The Bard

(Note: The skull in the above picture is for Dethlands - Ryan was our booth neighbor all weekend! The game is really fun - definitely check it out!)

We actually didn't show The Bard the first two days because there wasn't enough table space, but on Sunday, the organizers of the IGDA booth asked us to put it out for awhile. People seemed to really enjoy playing it! We got the "People's Choice Award" for the SXSW Game Jam. We're trying to figure out if we should put it on Kongregate, or maybe figure out a way to make a mobile version of the game (although there are a lot of buttons, so I'm not sure how it would translate). (Reminder, you can play the game here ). 

Here's our fancy game jam plaque!

Also here's what Miles has been working on!: 

Thursday
Mar062014

Come See Us at SXSW!

We're showing our games at the IGDA booth at the SXSW Gaming Expo this Friday-Sunday! The event is free and open to the public. 

 

You will be able to find us there at these times:

Friday: 4-7pm

Satuday: 2:30-5:30pm

Sunday: 2:30-5:30pm

 

We'll be showing:

A short demo of Color Thief:

The Bard, our SXSW Game Jam game:

Amelia vs. the Marathon:

Come by and say hello!

Sunday
Mar022014

SXSW Game Jam 2014: The Bard

This weekend we participated in the SXSW Game Jam, organized by the Austin IGDA! The theme was music. Because we were working on our laptops, this time we decided to make a game fully in 2D - which ended up being really fun, and allowing us a little bit more polish time in the end!  

Time Frame: Friday Evening - Sunday Afternoon

Team: Cat & Issam

Music: Call to Adventure, Intended Force & Skye Cuilin Kevin MacLeod (incompetech.com

Theme: Music

Description: Accompany an RPG hero, providing the perfect soundtrack for his quest! Pay attention to his actions and play the appropriate music, all while keeping pace with him and avoiding obstacles.

How to Play: Control the bard with WASD + Spacebar, or the arrow keys. Hold down the left, middle and right mouse button to play different music (see the 'how to' screen below to see which music corresponds with which action). If you are playing the wrong music, or if you get to far away from the hero, the screen with go gray to let you know you're doing something wrong.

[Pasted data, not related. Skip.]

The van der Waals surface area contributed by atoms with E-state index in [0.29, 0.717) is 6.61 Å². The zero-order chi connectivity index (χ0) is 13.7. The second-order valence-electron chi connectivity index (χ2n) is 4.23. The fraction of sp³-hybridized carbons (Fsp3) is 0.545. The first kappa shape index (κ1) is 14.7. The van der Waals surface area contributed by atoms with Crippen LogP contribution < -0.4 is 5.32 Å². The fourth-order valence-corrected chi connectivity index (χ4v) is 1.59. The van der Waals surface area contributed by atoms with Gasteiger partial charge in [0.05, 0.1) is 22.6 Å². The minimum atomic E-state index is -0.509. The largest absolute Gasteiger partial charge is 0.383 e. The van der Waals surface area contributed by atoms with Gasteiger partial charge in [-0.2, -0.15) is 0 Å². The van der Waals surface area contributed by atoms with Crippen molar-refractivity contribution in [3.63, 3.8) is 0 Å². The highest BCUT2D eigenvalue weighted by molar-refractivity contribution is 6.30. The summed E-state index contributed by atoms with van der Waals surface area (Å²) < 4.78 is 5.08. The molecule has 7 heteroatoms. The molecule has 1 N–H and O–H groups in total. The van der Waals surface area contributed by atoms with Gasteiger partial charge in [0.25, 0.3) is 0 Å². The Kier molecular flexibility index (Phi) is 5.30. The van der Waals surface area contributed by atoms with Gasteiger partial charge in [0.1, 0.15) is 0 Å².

>>Click Here to Play!<<

Friday
Feb282014

Weekly Update: Short Demo

Issam and I volunteered to help out at the Austin IGDA booth at the SXSW Gaming Expo next weekend! They were looking for people who had games to show, so we were originally planning on just bringing Amelia - but I was talking to my friend Sara and she said we should definitely try to show something from Color Thief. It's definitely a huge opportunity to get some feedback, so we decided we could spend this week and next week making a short demo.


I've heard that puzzle games don't demo very well in expos - especially the slow, exploration-based kind, so we've always been a little unsure about how to approach showing our game in this context. Since we'll be there to explain things, we decided to simply chop out the tutorial and explain things to people in person with the first "room," which basically just has little stations that show some of the things you can do with color.

Turning on/off fountains: 

Making ivy climbable: 

Showing how sentinels work:

Opening doors:

 

After that, they will go into a room which basically has 3 small 'puzzles' (maybe only 1 of them is really a puzzle?). We tried to make this as simple as possible while (hopefully) still being interesting. We have a tendency to make things too hard... so hopefully we're on the right track. This way it's just enough game for people to get the gist of what we're doing (at least on the mechanics side - narrative is being left out for now).

Next week I'd like to see if I can art it up a bit, but if I can't finish in time, it's all playable now. 

Also, this weekend we're participating in the SXSW Game Jam, hosted by the Austin IGDA. The theme is music! It starts tonight. I will post on Monday to show what we came up with.